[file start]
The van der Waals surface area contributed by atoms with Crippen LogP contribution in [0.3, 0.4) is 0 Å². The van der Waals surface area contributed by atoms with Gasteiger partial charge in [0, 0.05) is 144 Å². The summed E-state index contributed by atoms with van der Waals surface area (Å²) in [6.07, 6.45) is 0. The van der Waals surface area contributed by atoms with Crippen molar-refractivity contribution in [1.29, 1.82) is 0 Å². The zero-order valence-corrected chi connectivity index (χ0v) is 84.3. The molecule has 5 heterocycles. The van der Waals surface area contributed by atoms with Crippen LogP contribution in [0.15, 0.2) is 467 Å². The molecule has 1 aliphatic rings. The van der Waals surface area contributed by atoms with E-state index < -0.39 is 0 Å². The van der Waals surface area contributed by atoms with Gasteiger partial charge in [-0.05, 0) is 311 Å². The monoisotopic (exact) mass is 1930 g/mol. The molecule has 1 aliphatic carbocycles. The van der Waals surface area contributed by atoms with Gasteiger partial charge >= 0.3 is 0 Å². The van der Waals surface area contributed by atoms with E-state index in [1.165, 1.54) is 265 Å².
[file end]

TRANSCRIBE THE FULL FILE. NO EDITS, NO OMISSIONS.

The van der Waals surface area contributed by atoms with Crippen LogP contribution in [0.3, 0.4) is 0 Å². The van der Waals surface area contributed by atoms with Gasteiger partial charge in [0, 0.05) is 144 Å². The summed E-state index contributed by atoms with van der Waals surface area (Å²) in [6.07, 6.45) is 0. The van der Waals surface area contributed by atoms with Crippen molar-refractivity contribution in [1.29, 1.82) is 0 Å². The zero-order valence-corrected chi connectivity index (χ0v) is 84.3. The molecule has 5 heterocycles. The van der Waals surface area contributed by atoms with Crippen LogP contribution in [0.15, 0.2) is 467 Å². The molecule has 1 aliphatic rings. The van der Waals surface area contributed by atoms with E-state index < -0.39 is 0 Å². The van der Waals surface area contributed by atoms with Gasteiger partial charge in [-0.05, 0) is 311 Å². The monoisotopic (exact) mass is 1930 g/mol. The molecule has 1 aliphatic carbocycles. The van der Waals surface area contributed by atoms with Gasteiger partial charge >= 0.3 is 0 Å². The van der Waals surface area contributed by atoms with E-state index in [1.165, 1.54) is 265 Å².